Malaria incidence and prevalence on Pemba island before the onset of the successful control intervention on the Zanzibar archipelago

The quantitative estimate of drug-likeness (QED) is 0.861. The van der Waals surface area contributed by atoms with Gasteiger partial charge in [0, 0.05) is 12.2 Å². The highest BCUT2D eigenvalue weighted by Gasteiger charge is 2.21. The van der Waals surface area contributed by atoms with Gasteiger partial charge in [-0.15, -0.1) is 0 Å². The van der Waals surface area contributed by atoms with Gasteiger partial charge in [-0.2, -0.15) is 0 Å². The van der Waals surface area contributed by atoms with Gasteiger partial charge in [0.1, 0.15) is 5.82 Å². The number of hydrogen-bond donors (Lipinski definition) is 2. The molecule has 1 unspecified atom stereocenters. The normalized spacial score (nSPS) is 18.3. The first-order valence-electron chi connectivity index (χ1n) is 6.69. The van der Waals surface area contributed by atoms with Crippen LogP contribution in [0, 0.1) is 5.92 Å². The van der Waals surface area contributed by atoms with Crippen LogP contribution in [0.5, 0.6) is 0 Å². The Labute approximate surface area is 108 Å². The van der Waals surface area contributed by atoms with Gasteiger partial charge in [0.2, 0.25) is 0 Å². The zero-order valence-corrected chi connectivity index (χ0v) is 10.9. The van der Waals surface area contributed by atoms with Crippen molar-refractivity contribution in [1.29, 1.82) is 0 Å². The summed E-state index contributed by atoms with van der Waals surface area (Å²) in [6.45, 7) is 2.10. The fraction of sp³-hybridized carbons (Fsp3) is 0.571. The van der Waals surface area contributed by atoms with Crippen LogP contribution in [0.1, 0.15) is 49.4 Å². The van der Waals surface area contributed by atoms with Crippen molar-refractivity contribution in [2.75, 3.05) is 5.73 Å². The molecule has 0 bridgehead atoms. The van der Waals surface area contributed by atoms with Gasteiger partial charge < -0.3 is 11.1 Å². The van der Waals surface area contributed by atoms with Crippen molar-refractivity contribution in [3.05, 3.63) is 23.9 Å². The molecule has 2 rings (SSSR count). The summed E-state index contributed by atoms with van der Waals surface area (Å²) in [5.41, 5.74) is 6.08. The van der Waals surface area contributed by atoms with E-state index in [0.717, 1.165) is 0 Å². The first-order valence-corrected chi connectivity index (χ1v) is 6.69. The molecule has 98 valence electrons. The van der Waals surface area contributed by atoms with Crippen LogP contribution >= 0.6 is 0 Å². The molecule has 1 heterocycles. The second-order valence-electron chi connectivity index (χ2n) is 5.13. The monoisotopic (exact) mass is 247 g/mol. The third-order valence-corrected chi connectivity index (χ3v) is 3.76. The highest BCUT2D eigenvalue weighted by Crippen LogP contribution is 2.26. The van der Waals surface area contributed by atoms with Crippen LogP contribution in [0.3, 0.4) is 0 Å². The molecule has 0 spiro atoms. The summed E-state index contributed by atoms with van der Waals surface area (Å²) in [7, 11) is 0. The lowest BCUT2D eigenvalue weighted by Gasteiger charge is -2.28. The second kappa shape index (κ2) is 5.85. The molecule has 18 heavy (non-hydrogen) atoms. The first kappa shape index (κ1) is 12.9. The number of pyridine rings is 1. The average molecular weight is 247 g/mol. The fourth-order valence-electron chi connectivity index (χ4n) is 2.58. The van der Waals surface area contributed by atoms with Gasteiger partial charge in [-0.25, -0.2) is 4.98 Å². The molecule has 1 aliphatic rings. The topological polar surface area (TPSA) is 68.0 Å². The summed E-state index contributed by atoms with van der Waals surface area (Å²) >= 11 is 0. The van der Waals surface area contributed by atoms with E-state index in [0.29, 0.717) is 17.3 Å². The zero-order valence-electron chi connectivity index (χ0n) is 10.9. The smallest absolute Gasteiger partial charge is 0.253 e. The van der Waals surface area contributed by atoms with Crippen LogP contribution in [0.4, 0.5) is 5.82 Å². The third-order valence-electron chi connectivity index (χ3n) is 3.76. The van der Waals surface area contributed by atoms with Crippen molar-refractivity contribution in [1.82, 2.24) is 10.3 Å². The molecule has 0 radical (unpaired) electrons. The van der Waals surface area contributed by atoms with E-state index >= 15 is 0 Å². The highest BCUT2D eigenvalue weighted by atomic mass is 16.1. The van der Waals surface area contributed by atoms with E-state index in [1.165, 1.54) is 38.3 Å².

BACKGROUND: Malaria incidence has been reported to decrease substantially in parts of sub-Saharan Africa, including the Zanzibar Archipelago in East Africa. A cohort study with an intensive follow-up on Pemba Island just before the onset of the highly successful malaria control intervention was conducted. The reported estimates of parasite prevalence and incidence can serve as a robust baseline to evaluate the effect size of the successful interventions and the potential contribution of quality controls and other factors associated with research studies in the decreased estimate of transmission. METHODS: In a rural clinic, two successive cohorts of 537 children total aged 2-23 months were followed for six months each with an intensive visitation schedule of bi-weekly follow-up. Robust estimates of incidence and prevalence according to four different malaria definitions were obtained. RESULTS: Malaria incidence and prevalence placed Pemba Island in a hyperendemic rather than holoendemic setting for the years 2003-2005. Overall parasite prevalence was estimated to be 39% - with monthly estimates varying between 30% and 50%. Incidence of malaria varied between 2.3 and 3.8 malaria episodes per year based on a diagnosis of fever and various microscopy-based parasite thresholds and between 4.8 and 5.7 based on a diagnosis of fever and 100 parasites/microliter analogous to detection by rapid diagnostic tests. Both parasite densities and malaria incidence increased with age and rainy season. Malaria incidence also varied substantially between the individual villages within the study area. CONCLUSIONS: Pemba Island was previously considered holo-endemic for Malaria. The data suggest that the transmission situation on Pemba Island was significantly lower in 2003-2005 suggesting a hyper-endemic or meso-endemic transmission environment. The figures were obtained just before the onset of the highly successful malaria control intervention by impregnated bed nets and IRS on the Zanzibar Archipelago and provide robust estimates of the malaria transmission situation prior to the control programme. Together with other published data, the results suggest that malaria transmission had started to decrease before the onset of the control programme. The local heterogeneity in malaria incidence highlights the importance of a micro-epidemiological approach in the context of malaria control and elimination.